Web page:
This book was nominated as a Great Middle Great Reads Book of the Month, in a special edition for indie authors.  I was a little doubtful about the book from the blurb, but got drawn in, and read it in two sittings.  It’s the first of an as yet unfinished trilogy, but it stands alone.

Gabriel is virtually ignored at home in New York, and spends most of his time inside video games.  When his parents ship him out to stay with his grandparents in the country for a ‘couple of weeks’ he is completely at a loss – no internet, no games, nothing.  Gradually he discovers he can go outside, which leads to meeting people.  Fortunately there is a treasure hunt set up by the school’s seniors to give kids a challenge over the summer vacation, and he finds his more cerebral ways helpful when it comes to solving clues.  He teams up with some other kids, all of them slight misfits, even if the others do live there, and unravels the mystery of the haunted house…  which brings both joy and sorrow, and was so beautifully written that it even hard me in tears!

It’s a book that gave our group a huge range of responses.  I found it read well, the kids were believable in their own ways, and didn’t notice any particular dialogue difficulties, unlike other members of the group.  I wondered whether people expected all the kids to speak in the way their own did, or whether there is a ‘standard US kid speak’ outside which kids who copy their elders’ speech patterns are thought to be peculiar.  I commented on the forum that maybe I read it in a different accent – which is certainly the case.  I thoroughly enjoyed the story, and the writing, which risked getting mawkish at times, but managed not to turn me off, which was a great feat!

It’s a lovely story, which risks being one of those ‘misfit finds friendship’ tropes, but pulls out with powerful writing and keen visualisation.  I could certainly feel the heat, see the river and the woods, and the potential for adventure. Hannah’s adventure is particularly well handled.  I gave it four Goodreads stars, which round up to five on Amazon.

Fireflies by Bree Wolf is permafree on Amazon and Smashwords.

Book Review | Fireflies by Bree Wolf
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10 thoughts on “Book Review | Fireflies by Bree Wolf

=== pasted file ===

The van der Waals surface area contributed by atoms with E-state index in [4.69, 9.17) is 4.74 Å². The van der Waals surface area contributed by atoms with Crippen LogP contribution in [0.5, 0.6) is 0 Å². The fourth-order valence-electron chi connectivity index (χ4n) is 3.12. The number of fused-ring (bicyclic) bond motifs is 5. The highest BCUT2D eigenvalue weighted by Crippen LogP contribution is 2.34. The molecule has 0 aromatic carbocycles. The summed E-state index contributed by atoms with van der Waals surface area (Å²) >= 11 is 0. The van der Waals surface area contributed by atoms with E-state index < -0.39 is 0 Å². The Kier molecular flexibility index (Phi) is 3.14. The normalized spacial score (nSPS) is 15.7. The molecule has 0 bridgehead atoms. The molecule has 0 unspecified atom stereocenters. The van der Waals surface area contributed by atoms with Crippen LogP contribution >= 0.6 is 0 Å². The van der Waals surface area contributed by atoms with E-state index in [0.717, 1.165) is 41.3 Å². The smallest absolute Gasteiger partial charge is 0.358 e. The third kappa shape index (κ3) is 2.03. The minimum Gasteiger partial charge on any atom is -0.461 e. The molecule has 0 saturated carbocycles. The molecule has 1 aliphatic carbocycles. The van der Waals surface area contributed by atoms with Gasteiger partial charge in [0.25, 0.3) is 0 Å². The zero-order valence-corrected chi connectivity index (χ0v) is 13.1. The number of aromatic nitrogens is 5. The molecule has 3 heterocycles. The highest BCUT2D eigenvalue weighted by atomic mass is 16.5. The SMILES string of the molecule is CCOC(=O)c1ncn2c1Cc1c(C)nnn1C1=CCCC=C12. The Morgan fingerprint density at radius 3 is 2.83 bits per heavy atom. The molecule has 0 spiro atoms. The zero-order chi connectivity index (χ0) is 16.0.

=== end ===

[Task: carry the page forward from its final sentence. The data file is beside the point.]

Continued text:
• 21 May, 2016 at 7:52 am

    Great review, Jemima. I really enjoyed this book too. Hannah’s story was a particular part that struck a cord with me. Until reading some of the other GMGR comments, including yours, I hadn’t ever really thought about reader accents, but I agree it can make a huge difference in how words on a page are translated and understood.

  • 21 May, 2016 at 6:16 pm

    Nice review. I was one who had some issues with the dialogue (mostly a lack of use of contractions where contractions would be natural and almost inevitable), but I agree that it was a beautiful story. As you say, verging on bathos, but not quite. It made me cry too.

  • 21 May, 2016 at 11:58 pm

    Great review, Jemima.I think since you write books to for children (and adults too), you have a real feel for what would appeal. I’m putting this one on the list for some of my young friends.

    • 22 May, 2016 at 11:49 am

      Sometimes I wonder if I write books for adults who like children’s books, Noelle, but thanks for the compliment 🙂

    • 22 May, 2016 at 11:50 am

      If you’re a Goodreads member, Kellee, why not join us on the Great Middle Grade Reads group – click the button on the left to get you there.

  • 23 May, 2016 at 2:15 am

    Nice review. First time in your blog and I liked what you wrote. The book seems like a very good read for this summer.
    I entered your giveaway! Wish me luck!

    • 23 May, 2016 at 12:14 pm

      Good luck! Thanks for visiting – hope you come again 🙂

  • 29 May, 2016 at 5:49 pm

    I like the premise of the book. Might be a good read for my video-game obsessed child. Thanks.

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